“I called Omar Alfanno, the writer of ‘A Puro Dolo,’ who is a dear friend,” Fonsi tells Latido Music. “I told him what my idea was [with ‘Vacío’] and he loved it. He gave me his blessing, so I wrote a new song around a few of those lines from ‘A Puro Dolor’ to bring back that nostalgia of those old romantic tunes that have been a part of my career as well. It’s a fresh production. It sounds like today, but it has that DNA of a true, old-school ballad.”

The world got to know Fonsi through his global smash hit “Despacito” with Daddy Yankee in 2017. The remix with Canadian pop star Justin Bieber took the song to new heights. That was a big moment in Fonsi’s music career that spans over 20 years.

There’s more to Fonsi than “Despacito.”

Fonsi released his first album, the fittingly-titled Comenzaré, in 1998. While he was on the come-up, he got the opportunity of a lifetime to feature on Christina Aguilera’s debut Latin album Mi Reflejo in 2000. The two collaborated on “Si No Te Hubiera Conocido.” Fonsi scored multiple Billboard Hot Latin Songs No. 1s in the years that followed and one of the biggest hits was “No Me Doy Por Vencido” in 2008. That was his career-defining romantic ballad.

“Despacito” remains the second most-viewed music video on YouTube with over 7.2 billion views. The hits did not stop there. Later in 2017, he teamed up with Demi Lovato for “Échame La Culpa,” which sits impressively with over 2 billion views.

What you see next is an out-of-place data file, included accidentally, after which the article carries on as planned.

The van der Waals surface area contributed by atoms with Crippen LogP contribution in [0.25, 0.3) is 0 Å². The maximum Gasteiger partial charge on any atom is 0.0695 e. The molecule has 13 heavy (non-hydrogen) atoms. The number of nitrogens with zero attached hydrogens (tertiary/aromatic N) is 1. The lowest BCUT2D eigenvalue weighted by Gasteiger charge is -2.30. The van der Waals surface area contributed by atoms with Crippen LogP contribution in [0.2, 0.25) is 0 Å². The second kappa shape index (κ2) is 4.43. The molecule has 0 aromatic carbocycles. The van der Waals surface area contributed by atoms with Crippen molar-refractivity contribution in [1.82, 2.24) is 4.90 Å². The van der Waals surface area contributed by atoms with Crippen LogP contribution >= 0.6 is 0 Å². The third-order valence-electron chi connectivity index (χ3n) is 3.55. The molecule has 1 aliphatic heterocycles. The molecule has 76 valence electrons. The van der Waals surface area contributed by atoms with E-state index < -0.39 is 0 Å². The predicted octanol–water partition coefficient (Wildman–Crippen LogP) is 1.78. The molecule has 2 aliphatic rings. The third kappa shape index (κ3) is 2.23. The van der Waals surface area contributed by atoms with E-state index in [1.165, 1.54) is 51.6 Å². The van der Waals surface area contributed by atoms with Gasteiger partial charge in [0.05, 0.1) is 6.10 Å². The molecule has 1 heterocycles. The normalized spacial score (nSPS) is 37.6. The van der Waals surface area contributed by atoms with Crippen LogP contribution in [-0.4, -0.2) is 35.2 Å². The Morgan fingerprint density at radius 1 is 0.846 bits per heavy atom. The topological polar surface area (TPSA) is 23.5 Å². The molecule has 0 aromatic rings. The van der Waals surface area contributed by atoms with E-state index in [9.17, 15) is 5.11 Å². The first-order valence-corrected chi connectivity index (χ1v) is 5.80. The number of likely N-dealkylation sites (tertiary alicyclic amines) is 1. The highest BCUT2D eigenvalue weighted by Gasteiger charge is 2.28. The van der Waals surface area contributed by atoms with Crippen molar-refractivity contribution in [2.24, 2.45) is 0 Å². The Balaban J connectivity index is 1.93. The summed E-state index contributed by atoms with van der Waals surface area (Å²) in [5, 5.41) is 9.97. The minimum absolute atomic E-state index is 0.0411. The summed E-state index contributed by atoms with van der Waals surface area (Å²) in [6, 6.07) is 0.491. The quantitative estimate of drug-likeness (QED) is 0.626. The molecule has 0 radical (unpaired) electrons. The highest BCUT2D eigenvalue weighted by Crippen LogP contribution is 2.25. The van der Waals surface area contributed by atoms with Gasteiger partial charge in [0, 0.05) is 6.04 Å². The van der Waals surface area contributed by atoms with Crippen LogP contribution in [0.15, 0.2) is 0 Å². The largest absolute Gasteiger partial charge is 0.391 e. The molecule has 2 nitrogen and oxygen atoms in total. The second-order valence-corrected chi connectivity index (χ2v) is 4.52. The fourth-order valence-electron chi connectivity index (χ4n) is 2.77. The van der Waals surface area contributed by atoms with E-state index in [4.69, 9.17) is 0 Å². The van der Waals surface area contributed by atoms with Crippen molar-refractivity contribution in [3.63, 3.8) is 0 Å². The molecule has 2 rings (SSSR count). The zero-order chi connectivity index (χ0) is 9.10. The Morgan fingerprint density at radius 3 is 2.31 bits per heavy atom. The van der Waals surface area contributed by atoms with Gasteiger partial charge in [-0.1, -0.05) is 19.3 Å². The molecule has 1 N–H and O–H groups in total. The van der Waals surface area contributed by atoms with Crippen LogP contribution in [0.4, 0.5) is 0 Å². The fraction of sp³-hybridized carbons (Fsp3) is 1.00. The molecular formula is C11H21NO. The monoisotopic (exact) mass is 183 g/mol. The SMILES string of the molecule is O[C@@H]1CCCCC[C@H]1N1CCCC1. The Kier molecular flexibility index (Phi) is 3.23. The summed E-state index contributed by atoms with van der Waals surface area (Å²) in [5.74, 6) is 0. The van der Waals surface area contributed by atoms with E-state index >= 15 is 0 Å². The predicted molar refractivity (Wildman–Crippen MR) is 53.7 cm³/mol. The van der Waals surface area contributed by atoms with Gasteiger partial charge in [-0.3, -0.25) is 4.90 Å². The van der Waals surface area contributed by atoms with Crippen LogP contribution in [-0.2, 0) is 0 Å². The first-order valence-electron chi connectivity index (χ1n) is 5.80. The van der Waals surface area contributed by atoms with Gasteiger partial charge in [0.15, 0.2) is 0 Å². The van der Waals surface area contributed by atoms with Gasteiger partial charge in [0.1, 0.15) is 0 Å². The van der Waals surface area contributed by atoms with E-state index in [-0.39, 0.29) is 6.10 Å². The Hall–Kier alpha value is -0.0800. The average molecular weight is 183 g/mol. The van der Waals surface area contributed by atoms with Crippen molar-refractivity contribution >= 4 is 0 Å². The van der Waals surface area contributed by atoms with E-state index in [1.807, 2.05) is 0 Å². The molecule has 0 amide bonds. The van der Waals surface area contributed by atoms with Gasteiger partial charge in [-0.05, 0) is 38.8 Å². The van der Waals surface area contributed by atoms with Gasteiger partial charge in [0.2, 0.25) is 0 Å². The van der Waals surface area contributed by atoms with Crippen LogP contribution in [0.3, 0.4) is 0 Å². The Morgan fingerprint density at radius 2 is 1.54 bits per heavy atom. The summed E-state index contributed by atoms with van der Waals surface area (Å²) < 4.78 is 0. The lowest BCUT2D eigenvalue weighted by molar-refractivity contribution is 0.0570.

He’s also appearing on The Voice next month.

Not only is Fonsi working on his new album, but also he’s giving advice to music hopefuls for the new season of The Voice that’s premiering on March 1. Kelly Clarkson tapped him as her Battle Advisor. In an exclusive interview, Fonsi talked with us about “Vacío,” The Voice, and a few of his greatest hits.

What was the experience like to work with Rauw Alejandro for “Vacío”?

Rauw is cool. He’s got that fresh sound. Great artist. Very talented. Amazing onstage. He’s got that great tone and delivery. I thought he had the perfect voice to fit with my voice in this song. We had talked about working together for awhile and I thought that this was the perfect song. He really is such a star. What he’s done in the last couple of years has been amazing. I love what he brought to the table on this song.

Now I want to go through some of your greatest hits. Do you remember working with Christina Aguilera for her Spanish album?